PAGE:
This is a link not to be missed! It includes 12 study jams that range from the rock cycle, to soil, to weathering and erosion and so much more!! don't miss it!



Don't miss this terrific site that includes 14 wonderful rocks and minerals videos, plus quizzes and more!


Here are some great links for Rocks and Minerals that you might like:
My favorite is Rock Hounds…kids love it too!




You will not believe this site! If you teach rocks and minerals, don't miss this one! There are 11 links to activities from rocks and soil, to fossils. VERY kid friendly and easy to use!!!



I LOVE a good Web quest! This on about rocks will be one of your kids' favorites!





Great video on the layers of the Earth and the rock cycle






The king of science himself!




If you are interested in some task cards, classroom activities or a rocks and minerals PowerPoint, check out my resources below:







Sunday, April 7, 2013

Make Math Games Successful In Your Classroom




Math can be the spark that excites students into learning and solving problems, or it can be misery. It all depends on how math is taught! The old way of drill, drill, drill, worksheet, after worksheet, after worksheet just doesn't cut it.

The answer is math games. Adding fun to the whole element of learning math excites areas in the brain that keeps kids on task, and makes learning easier! There are lots of math games out there (check out Pinterest!!!).  Finding games isn't an issue, but what really makes a game successful in a classroom?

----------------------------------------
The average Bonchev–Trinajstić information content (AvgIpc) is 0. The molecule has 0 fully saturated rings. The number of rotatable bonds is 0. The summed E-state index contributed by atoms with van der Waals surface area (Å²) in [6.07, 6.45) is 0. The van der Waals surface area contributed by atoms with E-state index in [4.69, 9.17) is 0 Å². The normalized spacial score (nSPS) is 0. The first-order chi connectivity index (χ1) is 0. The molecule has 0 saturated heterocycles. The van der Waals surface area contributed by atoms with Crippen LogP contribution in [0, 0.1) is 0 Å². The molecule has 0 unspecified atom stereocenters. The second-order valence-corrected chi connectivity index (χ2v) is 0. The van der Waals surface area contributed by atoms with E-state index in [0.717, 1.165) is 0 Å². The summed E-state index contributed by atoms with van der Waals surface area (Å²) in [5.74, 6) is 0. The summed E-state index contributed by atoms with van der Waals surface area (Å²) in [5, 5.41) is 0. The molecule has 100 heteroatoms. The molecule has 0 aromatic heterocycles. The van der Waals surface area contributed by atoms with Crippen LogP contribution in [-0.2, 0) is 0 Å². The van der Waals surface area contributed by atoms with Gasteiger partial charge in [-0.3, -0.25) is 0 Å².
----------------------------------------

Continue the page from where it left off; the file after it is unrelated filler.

How do you make sure math games are successful in your classroom?

1.  Make sure you are using games for a specific purpose. They should not be simply time fillers.

2. Find games that match the mathematical objectives you are working on.

3. Once a child (the class) knows a game well, send it home for homework. Simple math games used with a deck of cards are really good for this. Many math games are printable, or only use pencil and paper. They are perfect to send home.

4. Look at the game carefully. Is there an element of chance? If so, even weaker students will think they have a chance of winning. That means they won't give up!